In this article, I want to break down the elements of a multi-channel video marketing campaign. It’s hard to pull apart the different elements that go into planning and executing such complex and interconnected strategies, so I have tried to come at this from the point of view of core principles. It’s worth bearing in mind that each of these elements could warrant a blog article of itself, so this should be taken as more of an overview.
Recognise the changing marketplace
One of the first mistakes brands make when building modern multi-channel campaigns is to underestimate how fundamentally the digital marketplace has changed and continues to change marketing. New platforms and devices have brought with them new connectivity options and this has, in turn, caused dramatic shifts in consumer behaviour and media consumption habits. Marketers may be able to access a huge volume of data but gathering meaningful insights into it is a lot harder without the tools to join up all the dots.
Think about buyer personas
I’ve said it once but I’ll say it again, understanding your audience is absolutely crucial in a multi-channelled digital environment. Try to spend the time not only understanding who your target market is, but what platforms they frequent, how they interact on those platforms and what content they like to consume and share and when. All these facets will help you build up a framework that will become the basis of your content plan and editorial calendar.
Select your channels
Understanding your audience will help you select which channels and platforms to create content for. Multi-channel marketing isn’t just about covering all your bases, it’s about creating a non-linear brand narrative that is consistent across channels. Facebook and Twitter might be ridiculously popular but that doesn’t mean they’re the most effective for your specific set of business objectives (audience engagement and relevance are just as important as big numbers). Every channel has its own advantages and disadvantages, so learning to adapt and play into them can help you appear genuine and engaged with the platform and its idiosyncrasies and social norms.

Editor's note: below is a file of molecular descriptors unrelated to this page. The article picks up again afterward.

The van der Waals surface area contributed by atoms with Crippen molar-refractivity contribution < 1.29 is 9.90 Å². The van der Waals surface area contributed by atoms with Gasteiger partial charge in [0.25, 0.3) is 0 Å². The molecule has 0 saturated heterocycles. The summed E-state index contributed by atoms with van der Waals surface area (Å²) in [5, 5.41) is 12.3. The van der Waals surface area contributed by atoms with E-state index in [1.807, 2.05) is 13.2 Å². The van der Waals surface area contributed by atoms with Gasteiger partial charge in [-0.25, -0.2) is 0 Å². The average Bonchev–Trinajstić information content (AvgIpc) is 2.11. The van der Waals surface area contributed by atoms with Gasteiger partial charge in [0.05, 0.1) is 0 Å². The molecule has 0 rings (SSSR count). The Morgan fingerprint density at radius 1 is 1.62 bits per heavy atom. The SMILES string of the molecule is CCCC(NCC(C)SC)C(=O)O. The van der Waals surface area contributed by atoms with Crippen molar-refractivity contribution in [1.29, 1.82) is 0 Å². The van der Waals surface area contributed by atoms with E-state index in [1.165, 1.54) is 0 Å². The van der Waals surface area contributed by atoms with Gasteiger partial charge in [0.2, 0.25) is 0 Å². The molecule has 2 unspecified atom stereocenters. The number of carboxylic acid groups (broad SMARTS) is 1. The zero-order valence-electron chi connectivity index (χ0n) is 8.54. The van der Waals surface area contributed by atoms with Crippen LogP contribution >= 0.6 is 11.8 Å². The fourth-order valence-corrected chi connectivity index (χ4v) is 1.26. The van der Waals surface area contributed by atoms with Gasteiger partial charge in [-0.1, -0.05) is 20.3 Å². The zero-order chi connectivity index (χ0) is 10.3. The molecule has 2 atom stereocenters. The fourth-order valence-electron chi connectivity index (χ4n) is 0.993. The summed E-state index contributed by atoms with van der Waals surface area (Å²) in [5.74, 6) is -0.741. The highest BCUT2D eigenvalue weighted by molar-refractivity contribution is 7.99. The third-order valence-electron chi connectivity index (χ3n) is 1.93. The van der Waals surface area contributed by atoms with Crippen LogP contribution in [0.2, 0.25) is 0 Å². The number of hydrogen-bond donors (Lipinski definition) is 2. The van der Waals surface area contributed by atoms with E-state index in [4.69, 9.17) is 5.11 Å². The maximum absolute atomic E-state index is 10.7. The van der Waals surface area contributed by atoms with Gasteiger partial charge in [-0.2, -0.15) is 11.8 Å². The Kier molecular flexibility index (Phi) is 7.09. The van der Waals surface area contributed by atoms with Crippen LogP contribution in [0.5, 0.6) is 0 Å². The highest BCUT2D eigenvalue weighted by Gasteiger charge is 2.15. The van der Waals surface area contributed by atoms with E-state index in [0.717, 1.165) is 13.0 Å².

Consistency and Congruity
Brand image is about far more than company logo or colour palette. It’s something more akin to an approach or a certain way of doing things. Keeping this brand essence consistent across channels is very difficult, not least because, as we’ve just discussed, every channel requires a degree of adaptation. This is the dichotomy at the heart of all non-linear brand narratives. The need to be relevant to the platform and its userbase, whilst creating a congruous feel across all your brand marketing, is a difficult balancing act. Create content that’s too dissimilar or unconnected and you may fail to galvanise your brand image effectively. Create content that’s too similar and it just looks like your recycling the same ideas over and over and people will quickly switch off.
Get Buy in from Colleagues, Partners and Stakeholders
Multi-channel marketing requires a distinctly collaborative approach and this goes for colleagues across departments, as well as partners and stakeholders. I’ve touched on this before when talking about the challenges of synching up help, hub and hero content into one cohesive strategy. It’s crucial to get buy in from stakeholders at every level of the strategy. Effective multi-channel marketing requires social media people talking to branding people and branding people talking to PR. The more open and collaborative these relationships can be, the more scope for joined up thinking at a macro level.
Monitor, Measure and Adapt
With so many elements involved, it’s important that you can monitor it at a channel, as well as a strategic level. Tying disparate datasets together can be hard when it comes to measuring overall success. Developing useful KPIs is crucial to this but first and foremost you really need to understand what your objectives are. Just saying you want to increase brand awareness or drive traffic to your site isn’t enough. Your objectives need to be detailed and your data needs to give you an insight into whether or not you’re achieving them and why. Constantly tweaking and re-calibrating your strategy based on this qualitative, as well as quantitative data, should then form part of your strategic thinking.
Sometimes it helps to take inspiration from others, so check out these examples of clever, innovative and successful multi-channel campaigns from some well-known brands.
Evelyn Timson, 27th June 2016.